The Yarlung Zangbo River basin ecosystem is fragile. The distribution and transportation of phosphorus is of great significance for aquatic environmental protection and ecological security. The sequential extraction method and molybdenum antimony anti-spectrophotometry were used to measure the concentrations of different forms of [...] Read more.
The Yarlung Zangbo River basin ecosystem is fragile. The distribution and transportation of phosphorus is of great significance for aquatic environmental protection and ecological security. The sequential extraction method and molybdenum antimony anti-spectrophotometry were used to measure the concentrations of different forms of phosphorus in the surface sediments from 15 sampling sites along the middle reaches of the Yarlung Zangbo River and its tributaries. The results show that the total phosphorus concentration in the surface sediments is 194.0~540.7 mg/kg, which is mainly composed of inorganic phosphorus. The concentrations of various phosphorus forms ranked as calcium-bound phosphorus (355.6 ± 86.0 mg/kg) > soluble phosphorus (15.9 ± 10.0 mg/kg) > iron-bound phosphorus (12.4 ± 12.3 mg/kg) > organic phosphorus (9.6 ± 6.1 mg/kg) > occluded phosphorus (9.2 ± 3.8 mg/kg) > aluminum-bound phosphorus (5.4 ± 2.3 mg/kg). On the whole, phosphorus concentration is greater in wet season than dry season. Regarding the spatial distribution characteristics, there are great disparities in the different forms of phosphorus in the middle reaches of the Yarlung Zangbo River. Comprehensive analysis shows that phosphorus of this area is mainly self-generated, and concentration of bioavailable phosphorus is small, demonstrating there will not be a large release. We also drew a “specific triangle” of the different forms of phosphorus concentrations in the research area and defined the “α” angle to determine the nutrient status of the overlying water quickly and effectively. Finally, phosphorus flux of the mainstream was estimated. This research may provide information on the phosphorus of Plateau Rivers. Full article
(This article belongs to the Special Issue Environmental Chemistry of Water Quality Monitoring)
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Open AccessArticle
The Influence of Karst Aquifer Mineralogy and Geochemistry on Groundwater Characteristics: West Bank, Palestine
Water 2018, 10(12), 1829; https://doi.org/10.3390/w10121829 - 11 Dec 2018
Cited by 2
Abstract
This work reports, for the first time, the mineralogical and geochemical characteristics of karst aquifers in the Central West Bank (CWB) catchment in Palestine. It provides an integrated study approach by correlating the geochemistry of the lithology and hydrochemical data of groundwater samples. [...] Read more.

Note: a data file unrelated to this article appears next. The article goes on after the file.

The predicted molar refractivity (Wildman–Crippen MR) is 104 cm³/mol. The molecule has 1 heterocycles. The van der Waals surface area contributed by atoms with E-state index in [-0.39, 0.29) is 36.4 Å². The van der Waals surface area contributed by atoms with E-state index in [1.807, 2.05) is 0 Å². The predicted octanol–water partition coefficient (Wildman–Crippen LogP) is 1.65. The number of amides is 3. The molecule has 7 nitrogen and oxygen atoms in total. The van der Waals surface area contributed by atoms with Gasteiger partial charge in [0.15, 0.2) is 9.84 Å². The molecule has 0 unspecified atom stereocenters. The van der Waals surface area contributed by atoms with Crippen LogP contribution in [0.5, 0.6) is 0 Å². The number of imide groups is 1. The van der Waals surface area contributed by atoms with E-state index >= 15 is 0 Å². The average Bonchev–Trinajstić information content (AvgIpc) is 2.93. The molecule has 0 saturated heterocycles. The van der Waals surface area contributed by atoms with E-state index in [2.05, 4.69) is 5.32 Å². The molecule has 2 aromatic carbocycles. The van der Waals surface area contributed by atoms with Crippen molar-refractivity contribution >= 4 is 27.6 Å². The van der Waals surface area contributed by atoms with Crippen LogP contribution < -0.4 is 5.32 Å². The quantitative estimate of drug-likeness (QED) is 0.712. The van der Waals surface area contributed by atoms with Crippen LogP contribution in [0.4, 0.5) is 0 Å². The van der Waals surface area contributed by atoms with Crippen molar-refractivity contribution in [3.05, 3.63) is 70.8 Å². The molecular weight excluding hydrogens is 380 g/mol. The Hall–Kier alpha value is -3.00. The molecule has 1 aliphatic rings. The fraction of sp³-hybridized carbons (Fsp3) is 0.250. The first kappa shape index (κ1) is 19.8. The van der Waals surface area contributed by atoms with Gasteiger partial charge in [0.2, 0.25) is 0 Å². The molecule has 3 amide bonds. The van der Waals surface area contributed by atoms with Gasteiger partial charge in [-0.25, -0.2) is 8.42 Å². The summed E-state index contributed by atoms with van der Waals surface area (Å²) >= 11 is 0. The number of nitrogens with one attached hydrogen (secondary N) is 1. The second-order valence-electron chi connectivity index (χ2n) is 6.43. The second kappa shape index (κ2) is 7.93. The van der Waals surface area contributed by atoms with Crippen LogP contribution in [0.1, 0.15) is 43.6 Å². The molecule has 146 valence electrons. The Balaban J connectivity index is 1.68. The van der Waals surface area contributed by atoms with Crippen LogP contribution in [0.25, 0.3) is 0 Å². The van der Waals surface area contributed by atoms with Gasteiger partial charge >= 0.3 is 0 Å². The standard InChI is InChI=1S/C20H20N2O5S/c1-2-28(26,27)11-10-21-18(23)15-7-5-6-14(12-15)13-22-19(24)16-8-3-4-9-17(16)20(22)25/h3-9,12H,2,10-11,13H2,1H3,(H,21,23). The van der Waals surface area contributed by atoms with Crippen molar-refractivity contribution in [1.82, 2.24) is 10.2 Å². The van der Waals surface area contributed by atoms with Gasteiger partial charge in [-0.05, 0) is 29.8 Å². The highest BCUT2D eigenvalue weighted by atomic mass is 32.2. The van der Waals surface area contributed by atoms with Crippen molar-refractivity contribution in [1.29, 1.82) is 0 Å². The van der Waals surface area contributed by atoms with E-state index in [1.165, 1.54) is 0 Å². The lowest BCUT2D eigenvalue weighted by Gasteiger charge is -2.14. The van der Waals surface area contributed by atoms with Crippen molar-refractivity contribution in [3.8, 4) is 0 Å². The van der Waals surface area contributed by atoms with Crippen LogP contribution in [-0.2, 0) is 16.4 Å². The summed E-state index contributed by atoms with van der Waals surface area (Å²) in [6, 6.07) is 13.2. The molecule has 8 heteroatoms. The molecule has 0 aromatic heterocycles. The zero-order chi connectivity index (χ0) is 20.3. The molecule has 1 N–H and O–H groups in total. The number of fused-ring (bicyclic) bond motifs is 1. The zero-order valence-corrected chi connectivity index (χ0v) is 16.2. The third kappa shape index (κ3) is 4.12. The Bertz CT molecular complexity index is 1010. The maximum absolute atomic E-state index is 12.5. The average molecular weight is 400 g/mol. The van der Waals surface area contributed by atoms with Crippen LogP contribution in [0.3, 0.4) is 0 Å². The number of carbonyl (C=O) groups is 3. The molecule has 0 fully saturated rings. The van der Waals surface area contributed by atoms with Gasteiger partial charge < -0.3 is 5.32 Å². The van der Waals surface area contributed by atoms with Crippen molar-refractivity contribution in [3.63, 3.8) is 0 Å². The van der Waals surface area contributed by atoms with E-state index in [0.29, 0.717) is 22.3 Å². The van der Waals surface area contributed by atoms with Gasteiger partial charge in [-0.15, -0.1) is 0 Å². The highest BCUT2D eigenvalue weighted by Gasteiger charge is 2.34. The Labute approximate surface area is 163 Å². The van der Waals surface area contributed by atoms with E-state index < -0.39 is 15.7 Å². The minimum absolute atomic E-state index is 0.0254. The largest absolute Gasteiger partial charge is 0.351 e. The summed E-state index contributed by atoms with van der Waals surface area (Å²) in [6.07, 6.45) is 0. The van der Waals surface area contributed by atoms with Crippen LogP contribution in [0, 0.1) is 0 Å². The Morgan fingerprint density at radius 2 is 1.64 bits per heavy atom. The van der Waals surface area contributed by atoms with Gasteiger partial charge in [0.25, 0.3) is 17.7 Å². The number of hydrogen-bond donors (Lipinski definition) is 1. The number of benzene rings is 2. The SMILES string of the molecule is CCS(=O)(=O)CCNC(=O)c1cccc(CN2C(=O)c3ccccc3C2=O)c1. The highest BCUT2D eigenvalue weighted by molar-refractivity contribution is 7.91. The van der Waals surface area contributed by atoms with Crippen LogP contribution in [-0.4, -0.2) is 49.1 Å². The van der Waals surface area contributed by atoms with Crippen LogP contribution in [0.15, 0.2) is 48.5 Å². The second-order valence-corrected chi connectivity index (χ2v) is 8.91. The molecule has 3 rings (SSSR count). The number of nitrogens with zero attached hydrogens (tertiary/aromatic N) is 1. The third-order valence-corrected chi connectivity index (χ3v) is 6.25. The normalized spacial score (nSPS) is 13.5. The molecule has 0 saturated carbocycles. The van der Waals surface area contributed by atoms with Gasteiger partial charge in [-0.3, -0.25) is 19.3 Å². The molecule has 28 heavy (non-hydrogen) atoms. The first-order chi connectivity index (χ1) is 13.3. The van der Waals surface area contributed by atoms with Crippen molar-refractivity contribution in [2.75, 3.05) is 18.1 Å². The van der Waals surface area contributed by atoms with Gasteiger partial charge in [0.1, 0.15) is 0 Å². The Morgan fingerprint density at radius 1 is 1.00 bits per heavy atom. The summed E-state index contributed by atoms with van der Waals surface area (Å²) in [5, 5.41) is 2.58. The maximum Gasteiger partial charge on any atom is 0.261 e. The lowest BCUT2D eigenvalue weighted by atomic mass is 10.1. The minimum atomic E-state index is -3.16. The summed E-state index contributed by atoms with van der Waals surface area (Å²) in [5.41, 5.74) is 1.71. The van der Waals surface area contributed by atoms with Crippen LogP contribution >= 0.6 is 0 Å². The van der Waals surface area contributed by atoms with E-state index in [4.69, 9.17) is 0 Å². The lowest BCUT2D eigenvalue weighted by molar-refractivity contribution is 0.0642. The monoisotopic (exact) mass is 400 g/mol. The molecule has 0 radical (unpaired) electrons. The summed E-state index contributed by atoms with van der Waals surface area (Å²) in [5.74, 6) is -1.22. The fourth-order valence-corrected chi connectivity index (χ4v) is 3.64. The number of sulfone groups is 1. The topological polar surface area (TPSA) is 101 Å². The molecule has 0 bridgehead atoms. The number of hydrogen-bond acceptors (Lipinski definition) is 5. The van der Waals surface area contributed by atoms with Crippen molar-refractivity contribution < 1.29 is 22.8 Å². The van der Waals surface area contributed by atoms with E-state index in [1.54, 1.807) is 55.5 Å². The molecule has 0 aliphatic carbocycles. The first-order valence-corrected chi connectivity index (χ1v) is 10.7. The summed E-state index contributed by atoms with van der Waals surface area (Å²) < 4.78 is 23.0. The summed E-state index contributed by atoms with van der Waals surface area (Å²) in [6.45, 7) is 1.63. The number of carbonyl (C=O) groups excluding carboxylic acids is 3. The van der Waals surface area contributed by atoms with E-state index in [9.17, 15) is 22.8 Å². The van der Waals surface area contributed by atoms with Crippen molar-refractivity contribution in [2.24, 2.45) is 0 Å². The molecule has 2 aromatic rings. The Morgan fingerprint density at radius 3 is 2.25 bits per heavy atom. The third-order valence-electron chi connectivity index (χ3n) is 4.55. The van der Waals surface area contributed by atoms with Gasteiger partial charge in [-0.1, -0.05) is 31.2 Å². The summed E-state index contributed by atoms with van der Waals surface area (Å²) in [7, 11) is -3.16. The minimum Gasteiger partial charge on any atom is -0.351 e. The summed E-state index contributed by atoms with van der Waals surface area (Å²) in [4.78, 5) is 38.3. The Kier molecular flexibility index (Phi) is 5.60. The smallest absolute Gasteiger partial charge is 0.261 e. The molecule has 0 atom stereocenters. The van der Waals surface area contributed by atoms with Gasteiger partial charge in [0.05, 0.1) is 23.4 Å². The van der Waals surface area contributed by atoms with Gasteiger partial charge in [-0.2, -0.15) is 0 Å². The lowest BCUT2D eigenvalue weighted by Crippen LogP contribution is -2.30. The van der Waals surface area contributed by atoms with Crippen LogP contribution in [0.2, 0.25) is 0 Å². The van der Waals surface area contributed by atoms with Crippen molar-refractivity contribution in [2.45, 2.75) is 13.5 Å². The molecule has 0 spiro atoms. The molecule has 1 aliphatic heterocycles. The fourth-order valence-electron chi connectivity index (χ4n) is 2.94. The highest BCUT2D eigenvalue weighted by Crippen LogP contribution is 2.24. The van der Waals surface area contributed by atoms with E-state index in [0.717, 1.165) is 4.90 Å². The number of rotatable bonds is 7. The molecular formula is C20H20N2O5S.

This work reports, for the first time, the mineralogical and geochemical characteristics of karst aquifers in the Central West Bank (CWB) catchment in Palestine. It provides an integrated study approach by correlating the geochemistry of the lithology and hydrochemical data of groundwater samples. Mineralogical analysis showed that all of the samples were dominantly composed of either calcite CaCO3 (5–100 wt. %) or dolomite CaMg(CO3)2 (4–100 wt. %), with minor amounts of quartz and feldspar, which is supported by the inorganic carbon content (9–13 wt. %) and hydrochemical composition of the spring water samples. The whole-rock geochemical data indicated that the samples have low contents of trace elements and transition metals. In contrast, the concentrations of alkaline earth elements (Mg, Ca, Sr, Ba) and Mn were high in the rock and groundwater samples. Generally, the trace elements of rock samples with concentrations >10 ppm included Sr (17–330 ppm), Mn (17–367 ppm), Ba (2–32 ppm), W (5–37 ppm), Cr (3–23 ppm), Zn (1.7–28 ppm), V (4–23 ppm), and Zr (1–22 ppm), while the concentrations of all the other trace elements was below 10 ppm. Ionic ratios and hierarchical cluster analysis (HCA) suggested that the chemical evolution of groundwater was mainly related to the geogenic (rock–water) interaction in the study area. This is clear in the alkaline earth elements (Mg, Ca, Sr, Ba) ratios, especially regarding the Sr values. The calcite rock samples had higher Sr (mean 160 ppm, n = 11) than those of the dolomite rocks (mean 76 ppm, n = 9). Full article
(This article belongs to the Special Issue Environmental Chemistry of Water Quality Monitoring)